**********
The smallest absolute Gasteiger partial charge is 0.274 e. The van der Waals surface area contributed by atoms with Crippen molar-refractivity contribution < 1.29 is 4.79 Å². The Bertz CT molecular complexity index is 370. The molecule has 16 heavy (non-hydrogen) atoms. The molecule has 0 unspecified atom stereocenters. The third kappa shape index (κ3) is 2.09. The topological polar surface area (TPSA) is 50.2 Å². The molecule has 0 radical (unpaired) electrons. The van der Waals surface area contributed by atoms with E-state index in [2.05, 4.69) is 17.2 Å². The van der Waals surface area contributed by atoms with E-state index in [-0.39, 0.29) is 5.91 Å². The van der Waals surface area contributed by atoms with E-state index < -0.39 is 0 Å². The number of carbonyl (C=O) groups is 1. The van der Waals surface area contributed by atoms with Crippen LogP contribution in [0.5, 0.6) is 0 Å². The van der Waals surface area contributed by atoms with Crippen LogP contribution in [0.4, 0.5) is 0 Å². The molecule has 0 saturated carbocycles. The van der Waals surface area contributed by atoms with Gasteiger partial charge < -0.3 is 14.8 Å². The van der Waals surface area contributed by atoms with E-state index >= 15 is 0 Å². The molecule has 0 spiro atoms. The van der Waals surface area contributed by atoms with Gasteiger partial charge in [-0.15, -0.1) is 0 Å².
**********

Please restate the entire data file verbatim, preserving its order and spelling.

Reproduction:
The smallest absolute Gasteiger partial charge is 0.274 e. The van der Waals surface area contributed by atoms with Crippen molar-refractivity contribution < 1.29 is 4.79 Å². The Bertz CT molecular complexity index is 370. The molecule has 16 heavy (non-hydrogen) atoms. The molecule has 0 unspecified atom stereocenters. The third kappa shape index (κ3) is 2.09. The topological polar surface area (TPSA) is 50.2 Å². The molecule has 0 radical (unpaired) electrons. The van der Waals surface area contributed by atoms with E-state index in [2.05, 4.69) is 17.2 Å². The van der Waals surface area contributed by atoms with E-state index in [-0.39, 0.29) is 5.91 Å². The van der Waals surface area contributed by atoms with E-state index < -0.39 is 0 Å². The number of carbonyl (C=O) groups is 1. The van der Waals surface area contributed by atoms with Crippen LogP contribution in [0.5, 0.6) is 0 Å². The van der Waals surface area contributed by atoms with Crippen LogP contribution in [0.4, 0.5) is 0 Å². The molecule has 0 saturated carbocycles. The van der Waals surface area contributed by atoms with Gasteiger partial charge < -0.3 is 14.8 Å². The van der Waals surface area contributed by atoms with E-state index >= 15 is 0 Å². The molecule has 0 spiro atoms. The van der Waals surface area contributed by atoms with Gasteiger partial charge in [-0.15, -0.1) is 0 Å².